Teaching English as a Foreign Language has become a recognised profession in its own right. More and more overseas teaching establishments insist on qualified native English speakers with at least two years overseas teaching experience.
Required qualifications would often be a 100 hour recognised TEFL certificate with observed teaching practice; a TEFL Diploma from a university or other recognised teacher training college. Many language colleges also insist that EFL teachers hold at least a Bachelor’s degree in any discipline and that they have two references from recent employers.
Gone are the days when a native speaker could simply walk into a language school and start teaching. Even the ever increasing independent Callan schools are now asking for teachers to be qualified to at least TEFL Certificate level.
So the bottom line is if you want future employers to take you seriously, get qualified!
There are plenty of TEFL courses around; you could start by searching TEFL.com.
4 week TEFL courses often begin at one thousand British pounds sterling.
Many EFL teachers find that they are underpaid and it is not uncommon for a language school to close down without notice. Still interested?
The plus points are that you get to travel to far off places and meet wonderful people along the way.
My journey began at the grand old age of 42 whilst getting bored with driving taxis around the Welwyn Hatfield areas of Hertfordshire in the UK.
I decided to take a TEFL Certificate course in London and little did I know what an incredible journey I was about to embark upon. I had grown up in the poorer part of Welwyn Garden City in a typical working class family. The tiny damp concrete house we lived in in Edgars Court has since been pulled down.
By a strange coincidence, those run down houses were also refuge to the author of Spartacus – JL Mitchell whose pen name was Lewis Grassic Gibbon. He lived in Edgars Court after arriving in Welwyn Garden City from Scotland and upon the success of Spartacus, Mitchell moved to the town’s slightly more affluent Handside Lane.
My English education really began by chance, albeit I’m a native English speaker. One cold morning during the early part of 1964 at the tender age of eight, I was knocked over by a car whilst making my usual trip across a busy main road in order to get to school.
A car came round a slight bend in the road missing some people who were already in the middle of the road and clattered straight into me.
Hospital report: fractured right femur – resulting in several months’ of treatment.
Now you’ve heard the old saying “God works in mysterious ways”, well this could well apply to this accident of fate. During two separate stays in hospital I was treated to books and comics galore – my interest in reading had suddenly taken off.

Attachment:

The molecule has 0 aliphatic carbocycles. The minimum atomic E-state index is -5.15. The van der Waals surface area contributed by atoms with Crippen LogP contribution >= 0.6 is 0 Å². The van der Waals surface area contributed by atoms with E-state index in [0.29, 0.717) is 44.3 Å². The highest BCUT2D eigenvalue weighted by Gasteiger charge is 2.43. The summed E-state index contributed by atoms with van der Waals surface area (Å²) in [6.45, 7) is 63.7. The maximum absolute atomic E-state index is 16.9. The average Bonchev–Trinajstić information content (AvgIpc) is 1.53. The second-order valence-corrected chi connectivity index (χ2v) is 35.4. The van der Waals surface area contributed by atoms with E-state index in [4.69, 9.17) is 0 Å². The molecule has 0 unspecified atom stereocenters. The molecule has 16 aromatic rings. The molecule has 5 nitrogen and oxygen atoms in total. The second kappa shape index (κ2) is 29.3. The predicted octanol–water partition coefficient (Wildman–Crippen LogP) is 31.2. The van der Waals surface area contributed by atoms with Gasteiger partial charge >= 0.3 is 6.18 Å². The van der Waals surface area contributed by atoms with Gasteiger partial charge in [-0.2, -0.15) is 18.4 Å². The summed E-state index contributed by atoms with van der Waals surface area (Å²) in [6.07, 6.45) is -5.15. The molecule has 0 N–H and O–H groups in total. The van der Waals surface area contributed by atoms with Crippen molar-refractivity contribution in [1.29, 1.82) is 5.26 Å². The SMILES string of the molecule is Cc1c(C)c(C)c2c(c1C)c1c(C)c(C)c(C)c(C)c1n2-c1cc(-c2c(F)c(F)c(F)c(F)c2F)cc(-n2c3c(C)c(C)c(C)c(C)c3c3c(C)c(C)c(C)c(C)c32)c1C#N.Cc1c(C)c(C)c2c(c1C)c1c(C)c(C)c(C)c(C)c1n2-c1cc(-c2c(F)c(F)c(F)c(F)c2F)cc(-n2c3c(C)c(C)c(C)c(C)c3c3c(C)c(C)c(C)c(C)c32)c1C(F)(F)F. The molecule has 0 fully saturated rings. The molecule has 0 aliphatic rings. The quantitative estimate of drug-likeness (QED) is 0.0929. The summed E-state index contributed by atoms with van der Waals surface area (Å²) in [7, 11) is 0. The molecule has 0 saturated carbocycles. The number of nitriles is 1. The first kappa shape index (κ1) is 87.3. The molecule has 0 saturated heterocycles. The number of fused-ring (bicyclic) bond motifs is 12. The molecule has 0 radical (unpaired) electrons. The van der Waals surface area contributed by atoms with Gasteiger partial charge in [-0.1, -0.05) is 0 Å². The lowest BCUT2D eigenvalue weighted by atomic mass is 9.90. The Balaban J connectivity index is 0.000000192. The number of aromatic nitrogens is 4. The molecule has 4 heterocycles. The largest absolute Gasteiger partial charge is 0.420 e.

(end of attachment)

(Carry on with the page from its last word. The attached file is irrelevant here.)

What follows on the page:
I must have read everything from Charles Dickens to Superman.
Upon my eventual return to school I found to my surprise that my classmates were now at a much higher level in maths than I was and the fact that I had two separate stays in hospital meant that I fell even further behind. Even today, I’m amazed that the teachers failed to pick up on this at the time allowing me to become completely out of my depth in such an important subject.
And here’s what happened in the English class – you guessed right, I out performed the other kids from adjectives to adverbs to spelling and dictionary work. It was like I was being slowly conditioned for work as a future EFL teacher, yet I didn’t know it at the time.
I’ve since gained a few more qualifications in English after having left school at 15 without any qualifications and dropping out of college after just three weeks. I spent 3 years doing every kind of menial task and low paid job that you can imagine before going into local factory work and ending up driving a cab in and out of London and the Home Counties.
These were occupations which I had become tired of and seeing the same old faces in and around Welwyn and Hatfield was just as bad. I needed a breath of fresh air and it came via the Guardian’s Tuesday educational supplement.
I answered an advertisement for a newly qualified EFL teacher to work in Eskisehir, Turkey. I didn’t know anything about Turkey – in actual fact I had to look it up on the map to see where it was.
The school had around 1,000 students aged from 5 to 19 with the average age being around 13. I found myself in at the deep end and apart from an earlier summer school job in England, I had very little experience of teaching.
That all changed very quickly. My classes consisted of 30 kids and I proved to be a very popular teacher. I also got to know some of their parents but the greatest moments were seeing the kids happy smiling faces on a daily basis. My zest for life had returned and I was soon to travel across Turkey and beyond.
My initial contract was for a year but I loved the city and people of Eskisehir so much that I ended up staying for two years. It was one of the most uplifting experiences of my life. There was a downside when my apartment shook like crazy following a terrifying earthquake which shook much of the country.
Three weeks later I spent a weekend in Athens, Greece when another earthquake took place. The moral of this story is that when you leave the comfort of your own world to teach and travel, you will be presented with all kinds of dangers but that’s what makes travel so exciting.
Forget your fears, and get on with your life – it’s a precious gift that’s too short to waste.
Teach English and travel.